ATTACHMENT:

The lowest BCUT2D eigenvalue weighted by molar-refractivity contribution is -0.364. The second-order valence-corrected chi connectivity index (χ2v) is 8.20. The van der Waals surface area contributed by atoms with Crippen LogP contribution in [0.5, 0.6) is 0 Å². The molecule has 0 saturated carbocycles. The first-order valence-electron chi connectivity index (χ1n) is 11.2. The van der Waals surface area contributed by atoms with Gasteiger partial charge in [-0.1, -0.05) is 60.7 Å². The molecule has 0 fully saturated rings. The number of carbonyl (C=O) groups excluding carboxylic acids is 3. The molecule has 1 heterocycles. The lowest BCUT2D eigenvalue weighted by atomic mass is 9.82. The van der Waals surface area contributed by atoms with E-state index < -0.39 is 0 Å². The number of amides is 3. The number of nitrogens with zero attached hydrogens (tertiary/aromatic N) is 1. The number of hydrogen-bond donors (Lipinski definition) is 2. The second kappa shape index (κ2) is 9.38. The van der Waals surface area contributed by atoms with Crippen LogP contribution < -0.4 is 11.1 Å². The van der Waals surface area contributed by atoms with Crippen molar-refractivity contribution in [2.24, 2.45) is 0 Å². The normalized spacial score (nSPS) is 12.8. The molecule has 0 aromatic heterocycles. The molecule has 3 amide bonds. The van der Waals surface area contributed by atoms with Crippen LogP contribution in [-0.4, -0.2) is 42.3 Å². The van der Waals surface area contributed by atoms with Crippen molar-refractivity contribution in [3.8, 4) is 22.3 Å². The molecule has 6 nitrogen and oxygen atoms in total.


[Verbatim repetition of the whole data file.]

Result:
The lowest BCUT2D eigenvalue weighted by molar-refractivity contribution is -0.364. The second-order valence-corrected chi connectivity index (χ2v) is 8.20. The van der Waals surface area contributed by atoms with Crippen LogP contribution in [0.5, 0.6) is 0 Å². The molecule has 0 saturated carbocycles. The first-order valence-electron chi connectivity index (χ1n) is 11.2. The van der Waals surface area contributed by atoms with Gasteiger partial charge in [-0.1, -0.05) is 60.7 Å². The molecule has 0 fully saturated rings. The number of carbonyl (C=O) groups excluding carboxylic acids is 3. The molecule has 1 heterocycles. The lowest BCUT2D eigenvalue weighted by atomic mass is 9.82. The van der Waals surface area contributed by atoms with E-state index < -0.39 is 0 Å². The number of amides is 3. The number of nitrogens with zero attached hydrogens (tertiary/aromatic N) is 1. The number of hydrogen-bond donors (Lipinski definition) is 2. The second kappa shape index (κ2) is 9.38. The van der Waals surface area contributed by atoms with Crippen LogP contribution < -0.4 is 11.1 Å². The van der Waals surface area contributed by atoms with Crippen molar-refractivity contribution in [2.24, 2.45) is 0 Å². The normalized spacial score (nSPS) is 12.8. The molecule has 0 aromatic heterocycles. The molecule has 3 amide bonds. The van der Waals surface area contributed by atoms with Crippen LogP contribution in [-0.4, -0.2) is 42.3 Å². The van der Waals surface area contributed by atoms with Crippen molar-refractivity contribution in [3.8, 4) is 22.3 Å². The molecule has 6 nitrogen and oxygen atoms in total.